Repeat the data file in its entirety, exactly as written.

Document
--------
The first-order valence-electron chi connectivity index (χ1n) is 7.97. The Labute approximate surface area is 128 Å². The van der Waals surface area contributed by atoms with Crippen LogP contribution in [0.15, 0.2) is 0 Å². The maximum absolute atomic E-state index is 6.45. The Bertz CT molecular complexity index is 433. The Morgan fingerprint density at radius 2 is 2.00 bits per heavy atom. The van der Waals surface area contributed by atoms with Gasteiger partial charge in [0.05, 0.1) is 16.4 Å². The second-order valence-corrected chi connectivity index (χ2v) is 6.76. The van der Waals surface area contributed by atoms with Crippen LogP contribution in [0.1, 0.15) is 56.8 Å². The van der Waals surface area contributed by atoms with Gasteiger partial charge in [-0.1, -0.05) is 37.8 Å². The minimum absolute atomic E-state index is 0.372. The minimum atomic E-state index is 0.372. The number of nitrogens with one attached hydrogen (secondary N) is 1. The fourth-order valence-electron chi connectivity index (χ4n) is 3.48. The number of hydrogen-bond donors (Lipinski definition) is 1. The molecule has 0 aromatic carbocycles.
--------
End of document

The first-order valence-electron chi connectivity index (χ1n) is 7.97. The Labute approximate surface area is 128 Å². The van der Waals surface area contributed by atoms with Crippen LogP contribution in [0.15, 0.2) is 0 Å². The maximum absolute atomic E-state index is 6.45. The Bertz CT molecular complexity index is 433. The Morgan fingerprint density at radius 2 is 2.00 bits per heavy atom. The van der Waals surface area contributed by atoms with Gasteiger partial charge in [0.05, 0.1) is 16.4 Å². The second-order valence-corrected chi connectivity index (χ2v) is 6.76. The van der Waals surface area contributed by atoms with Crippen LogP contribution in [0.1, 0.15) is 56.8 Å². The van der Waals surface area contributed by atoms with Gasteiger partial charge in [-0.1, -0.05) is 37.8 Å². The minimum absolute atomic E-state index is 0.372. The minimum atomic E-state index is 0.372. The number of nitrogens with one attached hydrogen (secondary N) is 1. The fourth-order valence-electron chi connectivity index (χ4n) is 3.48. The number of hydrogen-bond donors (Lipinski definition) is 1. The molecule has 0 aromatic carbocycles.